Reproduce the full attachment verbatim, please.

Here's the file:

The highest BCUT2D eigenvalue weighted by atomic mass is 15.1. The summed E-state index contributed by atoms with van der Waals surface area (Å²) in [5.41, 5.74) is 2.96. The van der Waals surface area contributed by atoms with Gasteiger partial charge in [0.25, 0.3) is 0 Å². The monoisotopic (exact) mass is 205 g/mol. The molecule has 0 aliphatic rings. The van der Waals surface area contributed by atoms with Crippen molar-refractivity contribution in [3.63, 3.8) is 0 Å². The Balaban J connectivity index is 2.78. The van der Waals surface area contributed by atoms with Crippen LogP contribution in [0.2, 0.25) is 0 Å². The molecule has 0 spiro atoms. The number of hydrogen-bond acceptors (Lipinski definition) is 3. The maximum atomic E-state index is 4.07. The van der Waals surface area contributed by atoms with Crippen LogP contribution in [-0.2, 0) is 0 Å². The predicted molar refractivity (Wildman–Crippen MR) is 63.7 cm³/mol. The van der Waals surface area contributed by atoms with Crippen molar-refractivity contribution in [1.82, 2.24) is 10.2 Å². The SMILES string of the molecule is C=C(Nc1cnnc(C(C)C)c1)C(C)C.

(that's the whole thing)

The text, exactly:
The highest BCUT2D eigenvalue weighted by atomic mass is 15.1. The summed E-state index contributed by atoms with van der Waals surface area (Å²) in [5.41, 5.74) is 2.96. The van der Waals surface area contributed by atoms with Gasteiger partial charge in [0.25, 0.3) is 0 Å². The monoisotopic (exact) mass is 205 g/mol. The molecule has 0 aliphatic rings. The van der Waals surface area contributed by atoms with Crippen molar-refractivity contribution in [3.63, 3.8) is 0 Å². The Balaban J connectivity index is 2.78. The van der Waals surface area contributed by atoms with Crippen LogP contribution in [0.2, 0.25) is 0 Å². The molecule has 0 spiro atoms. The number of hydrogen-bond acceptors (Lipinski definition) is 3. The maximum atomic E-state index is 4.07. The van der Waals surface area contributed by atoms with Crippen LogP contribution in [-0.2, 0) is 0 Å². The predicted molar refractivity (Wildman–Crippen MR) is 63.7 cm³/mol. The van der Waals surface area contributed by atoms with Crippen molar-refractivity contribution in [1.82, 2.24) is 10.2 Å². The SMILES string of the molecule is C=C(Nc1cnnc(C(C)C)c1)C(C)C.